European Commission Launches Formal Antitrust Investigation of Google

Sundar Pichai, senior vice president of Chrome, speaks at Google's annual developer conference, Google I/O, in San Francisco on 28 June 2012

The European Commission has opened a formal investigation into Google over whether the search giant unfairly favors its own online advertising technology over competitors.

The Verge reports that the European Commission has opened a formal antitrust investigation into Google over whether the search giant unfairly favors its own online display advertising tech over competitions. The investigation will also examine whether Google is unfairly limiting competitors’ access to user data.

The EU announced the investigation this week. While the EU has investigated Google over antitrust issues in the past, this investigation is important as it focuses on Google’s core online advertising business which generated $147 billion in revenue for the company last year.

Bloomberg reported that this is the first time the EU has investigated Google’s online display advertising businesses where it serves as an intermediary between advertisers and publishers to place ads on web page pages and in apps.

The European Commission’s competition chief Margrethe Vestager said in a statement: “Google collects data to be used for targeted advertising purposes, it sells advertising space and also acts as an online advertising intermediary. So Google is present at almost all levels of the supply chain for online display advertising. We are concerned that Google has made it harder for rival online advertising services to compete in the so-called ad tech stack.”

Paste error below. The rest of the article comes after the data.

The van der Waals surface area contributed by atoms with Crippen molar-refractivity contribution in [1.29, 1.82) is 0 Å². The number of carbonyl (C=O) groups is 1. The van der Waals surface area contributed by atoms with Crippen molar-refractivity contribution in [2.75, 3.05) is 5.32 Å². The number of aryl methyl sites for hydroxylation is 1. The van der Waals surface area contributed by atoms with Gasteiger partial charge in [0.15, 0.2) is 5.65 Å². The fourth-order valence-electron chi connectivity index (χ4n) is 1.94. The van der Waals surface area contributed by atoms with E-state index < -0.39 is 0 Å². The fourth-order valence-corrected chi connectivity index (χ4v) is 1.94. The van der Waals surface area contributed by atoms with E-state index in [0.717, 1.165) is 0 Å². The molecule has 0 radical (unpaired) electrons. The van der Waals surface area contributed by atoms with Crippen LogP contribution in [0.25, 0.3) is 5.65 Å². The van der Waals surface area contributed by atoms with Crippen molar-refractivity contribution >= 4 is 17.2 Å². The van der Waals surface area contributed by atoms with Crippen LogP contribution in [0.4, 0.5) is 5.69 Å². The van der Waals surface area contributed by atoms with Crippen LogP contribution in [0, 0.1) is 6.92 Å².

She added: “We will also be looking at Google’s policies on user tracking to make sure they are in line with fair competition.”

The European Commission says that it is exploring several of the company’s advertising practices and the investigations will also touch on Google’s plans to phase out third-party cookies in its Chrome web browser.

Google has faced antitrust scrutiny from both the EU, U.S., and most recently Japan. Breitbart News recently reported that the Japanese government plans to start investigating how Apple and Google interact with Japanese smartphone makers. This could in turn lead to the tightening of antitrust regulations, an area in which Apple and Google have both faced multiple challenges in recent months.

Read more at the Verge here.

Lucas Nolan is a reporter for Breitbart News covering issues of free speech and online censorship. Follow him on Twitter @LucasNolan or contact via secure email at the address


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